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Master conductor Sir John Eliot Gardiner on the earthly and heavenly Johann Sebastian Bach.
The great Johann Sebastian Bach was a tough, cantankerous man who made the most sublime, transporting music. A composer who would draw his sword on a wayward bassoonist, then convey, says my guest today, the voice of God. Or, as master conductor Sir John Eliot Gardiner also puts it, the astounding full scale and scope of what it is to be human. This hour On Point: the music of Bach, the man who was Bach, through the mind of maestro Sir John Eliot Gardiner.
Sir John Eliot Gardiner, international conductor, scholar, and famed interpreter of Baroque music. Author of "Bach: Music in the Castle of Heaven." Founder of the Monteverdi Choir, the English Baroque Soloist and the Orchestre Révolutionaire et Romantique.
The New Yorker: The Book of Bach — "Gardiner, the vital English maestro who has animated repertory from Monteverdi to Percy Grainger, undertook the project of performing and recording all of Bach’s sacred cantatas a decade ago. Beginning on Christmas Day, 1999, and ending on the last day of 2000, he travelled with the Monteverdi Choir and the English Baroque Soloists to more than fifty churches in Europe and America, including hallowed places where Bach worked."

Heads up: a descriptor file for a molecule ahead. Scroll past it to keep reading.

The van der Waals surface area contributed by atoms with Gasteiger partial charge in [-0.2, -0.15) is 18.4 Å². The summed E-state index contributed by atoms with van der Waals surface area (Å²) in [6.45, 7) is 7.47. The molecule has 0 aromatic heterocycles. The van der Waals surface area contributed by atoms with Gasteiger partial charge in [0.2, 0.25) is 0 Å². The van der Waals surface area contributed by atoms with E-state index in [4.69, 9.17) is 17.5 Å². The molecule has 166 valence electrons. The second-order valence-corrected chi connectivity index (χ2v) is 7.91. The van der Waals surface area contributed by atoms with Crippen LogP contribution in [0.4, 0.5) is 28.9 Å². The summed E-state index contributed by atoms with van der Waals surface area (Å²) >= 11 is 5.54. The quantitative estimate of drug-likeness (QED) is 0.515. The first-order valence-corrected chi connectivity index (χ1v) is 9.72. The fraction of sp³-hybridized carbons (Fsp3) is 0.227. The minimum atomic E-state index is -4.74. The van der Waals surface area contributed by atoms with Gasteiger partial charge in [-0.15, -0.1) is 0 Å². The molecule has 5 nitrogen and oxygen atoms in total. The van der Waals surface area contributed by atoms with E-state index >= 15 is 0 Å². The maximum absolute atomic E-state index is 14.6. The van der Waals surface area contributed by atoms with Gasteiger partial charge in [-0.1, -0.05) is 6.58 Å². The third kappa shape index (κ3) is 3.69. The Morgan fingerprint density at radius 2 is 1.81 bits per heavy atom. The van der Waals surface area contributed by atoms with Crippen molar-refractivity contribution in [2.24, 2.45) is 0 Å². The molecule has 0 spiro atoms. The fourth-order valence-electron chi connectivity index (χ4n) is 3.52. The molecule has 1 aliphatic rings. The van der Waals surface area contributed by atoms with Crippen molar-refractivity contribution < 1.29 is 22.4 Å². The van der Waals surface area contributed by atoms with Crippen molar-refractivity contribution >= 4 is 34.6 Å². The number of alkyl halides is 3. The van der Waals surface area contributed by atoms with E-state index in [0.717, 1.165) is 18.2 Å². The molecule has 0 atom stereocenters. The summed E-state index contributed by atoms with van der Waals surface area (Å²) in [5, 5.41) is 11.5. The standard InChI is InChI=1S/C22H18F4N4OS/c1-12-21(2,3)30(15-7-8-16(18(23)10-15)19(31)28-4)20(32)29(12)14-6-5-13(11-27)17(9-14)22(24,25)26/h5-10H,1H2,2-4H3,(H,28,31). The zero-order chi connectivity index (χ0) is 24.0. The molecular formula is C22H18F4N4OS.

The Wall Street Journal: Book Review: 'Bach: Music in the Castle of Heaven' by John Eliot Gardiner — "'Bach: Music in the Castle of Heaven' is an unusual book—part biography, part exegesis of Bach's choral masterpieces (the cantatas, masses, oratorios and passions). Mr. Gardiner organizes it in 14 loosely related chapters, or 'spokes' of the wheel that is Bach's life and music. In a chapter on Bach's contemporaries Handel, Scarlatti and Telemann, Mr. Gardiner charts Bach's path away from opera and toward sacred music—a decision that considerably limited his fame as a composer during his lifetime. Elsewhere, Mr. Gardiner gives a fascinating account of the prevailing decorum during church services, concluding that the gossiping, late arrivals and red-carpet-like entrances during the music must have been enormously frustrating to the composer."
The Daily Beast: John Eliot Gardiner Discusses His Monumental Bach Biography — "Gardiner is the first to admit that reading a book about Bach’s life and times, even one with an insider’s awareness of the music’s particular difficulties ('those long, long phrases with nowhere to breathe'), does not explain the mysterious beauty of the music itself: 'Analysis of musical structure has its uses,” he writes in his preface, “but it gets you only part of the way.' But if you read Gardiner, then listen to—or better yet, try to sing or play—the pieces he’s writing about, then you can’t help learning a lot."
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